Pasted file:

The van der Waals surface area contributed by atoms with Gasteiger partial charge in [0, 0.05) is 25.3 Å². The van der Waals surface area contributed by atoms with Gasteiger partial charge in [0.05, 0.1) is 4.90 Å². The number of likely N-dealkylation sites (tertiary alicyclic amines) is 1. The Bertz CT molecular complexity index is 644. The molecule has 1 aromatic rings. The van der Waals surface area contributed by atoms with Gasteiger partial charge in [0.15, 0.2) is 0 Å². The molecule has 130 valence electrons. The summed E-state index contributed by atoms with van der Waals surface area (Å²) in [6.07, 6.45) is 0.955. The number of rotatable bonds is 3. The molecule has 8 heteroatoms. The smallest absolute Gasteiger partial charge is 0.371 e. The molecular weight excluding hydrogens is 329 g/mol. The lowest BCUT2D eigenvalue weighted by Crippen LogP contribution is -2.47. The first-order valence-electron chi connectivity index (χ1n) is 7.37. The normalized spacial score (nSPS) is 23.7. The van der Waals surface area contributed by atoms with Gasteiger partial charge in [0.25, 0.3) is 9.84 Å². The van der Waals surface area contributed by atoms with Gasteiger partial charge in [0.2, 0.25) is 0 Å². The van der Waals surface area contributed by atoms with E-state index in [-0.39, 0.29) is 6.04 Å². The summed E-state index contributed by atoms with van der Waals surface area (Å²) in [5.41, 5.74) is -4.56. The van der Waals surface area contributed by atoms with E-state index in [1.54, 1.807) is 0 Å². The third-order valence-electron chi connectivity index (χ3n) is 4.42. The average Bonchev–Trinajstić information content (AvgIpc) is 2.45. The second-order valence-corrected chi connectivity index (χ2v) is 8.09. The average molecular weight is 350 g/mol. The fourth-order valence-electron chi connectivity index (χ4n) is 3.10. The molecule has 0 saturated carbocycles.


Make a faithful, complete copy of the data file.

The van der Waals surface area contributed by atoms with Gasteiger partial charge in [0, 0.05) is 25.3 Å². The van der Waals surface area contributed by atoms with Gasteiger partial charge in [0.05, 0.1) is 4.90 Å². The number of likely N-dealkylation sites (tertiary alicyclic amines) is 1. The Bertz CT molecular complexity index is 644. The molecule has 1 aromatic rings. The van der Waals surface area contributed by atoms with Gasteiger partial charge in [0.15, 0.2) is 0 Å². The molecule has 130 valence electrons. The summed E-state index contributed by atoms with van der Waals surface area (Å²) in [6.07, 6.45) is 0.955. The number of rotatable bonds is 3. The molecule has 8 heteroatoms. The smallest absolute Gasteiger partial charge is 0.371 e. The molecular weight excluding hydrogens is 329 g/mol. The lowest BCUT2D eigenvalue weighted by Crippen LogP contribution is -2.47. The first-order valence-electron chi connectivity index (χ1n) is 7.37. The normalized spacial score (nSPS) is 23.7. The van der Waals surface area contributed by atoms with Gasteiger partial charge in [0.25, 0.3) is 9.84 Å². The van der Waals surface area contributed by atoms with Gasteiger partial charge in [0.2, 0.25) is 0 Å². The van der Waals surface area contributed by atoms with E-state index in [-0.39, 0.29) is 6.04 Å². The summed E-state index contributed by atoms with van der Waals surface area (Å²) in [5.41, 5.74) is -4.56. The van der Waals surface area contributed by atoms with E-state index in [1.54, 1.807) is 0 Å². The third-order valence-electron chi connectivity index (χ3n) is 4.42. The average Bonchev–Trinajstić information content (AvgIpc) is 2.45. The second-order valence-corrected chi connectivity index (χ2v) is 8.09. The average molecular weight is 350 g/mol. The fourth-order valence-electron chi connectivity index (χ4n) is 3.10. The molecule has 0 saturated carbocycles.